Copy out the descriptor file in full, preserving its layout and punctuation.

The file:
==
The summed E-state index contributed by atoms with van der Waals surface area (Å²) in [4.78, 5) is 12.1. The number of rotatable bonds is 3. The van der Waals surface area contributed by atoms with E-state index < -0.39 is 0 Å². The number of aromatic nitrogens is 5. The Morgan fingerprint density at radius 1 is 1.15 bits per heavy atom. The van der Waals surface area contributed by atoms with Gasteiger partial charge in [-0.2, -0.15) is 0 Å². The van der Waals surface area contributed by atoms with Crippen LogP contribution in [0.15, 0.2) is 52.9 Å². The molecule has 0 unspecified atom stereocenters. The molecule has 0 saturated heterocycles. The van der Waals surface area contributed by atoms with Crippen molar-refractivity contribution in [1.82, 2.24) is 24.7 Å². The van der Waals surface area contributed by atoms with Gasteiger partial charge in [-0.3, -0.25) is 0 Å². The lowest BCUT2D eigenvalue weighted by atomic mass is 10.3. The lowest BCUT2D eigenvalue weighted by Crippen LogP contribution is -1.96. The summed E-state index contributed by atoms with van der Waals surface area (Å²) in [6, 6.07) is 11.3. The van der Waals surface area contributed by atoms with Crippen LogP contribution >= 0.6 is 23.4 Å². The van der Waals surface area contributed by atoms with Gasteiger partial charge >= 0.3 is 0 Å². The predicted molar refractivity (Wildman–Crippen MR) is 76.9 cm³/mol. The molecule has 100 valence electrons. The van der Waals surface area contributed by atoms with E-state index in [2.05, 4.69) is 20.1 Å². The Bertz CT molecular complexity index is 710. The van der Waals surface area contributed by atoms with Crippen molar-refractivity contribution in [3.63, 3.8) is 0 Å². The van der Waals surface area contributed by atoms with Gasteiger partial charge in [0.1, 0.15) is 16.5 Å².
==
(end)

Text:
The summed E-state index contributed by atoms with van der Waals surface area (Å²) in [4.78, 5) is 12.1. The number of rotatable bonds is 3. The van der Waals surface area contributed by atoms with E-state index < -0.39 is 0 Å². The number of aromatic nitrogens is 5. The Morgan fingerprint density at radius 1 is 1.15 bits per heavy atom. The van der Waals surface area contributed by atoms with Gasteiger partial charge in [-0.2, -0.15) is 0 Å². The van der Waals surface area contributed by atoms with Crippen LogP contribution in [0.15, 0.2) is 52.9 Å². The molecule has 0 unspecified atom stereocenters. The molecule has 0 saturated heterocycles. The van der Waals surface area contributed by atoms with Crippen molar-refractivity contribution in [1.82, 2.24) is 24.7 Å². The van der Waals surface area contributed by atoms with Gasteiger partial charge in [-0.3, -0.25) is 0 Å². The lowest BCUT2D eigenvalue weighted by atomic mass is 10.3. The lowest BCUT2D eigenvalue weighted by Crippen LogP contribution is -1.96. The summed E-state index contributed by atoms with van der Waals surface area (Å²) in [6, 6.07) is 11.3. The van der Waals surface area contributed by atoms with Crippen LogP contribution >= 0.6 is 23.4 Å². The van der Waals surface area contributed by atoms with Gasteiger partial charge >= 0.3 is 0 Å². The predicted molar refractivity (Wildman–Crippen MR) is 76.9 cm³/mol. The molecule has 100 valence electrons. The van der Waals surface area contributed by atoms with E-state index in [2.05, 4.69) is 20.1 Å². The Bertz CT molecular complexity index is 710. The van der Waals surface area contributed by atoms with Crippen molar-refractivity contribution in [3.63, 3.8) is 0 Å². The van der Waals surface area contributed by atoms with Gasteiger partial charge in [0.1, 0.15) is 16.5 Å².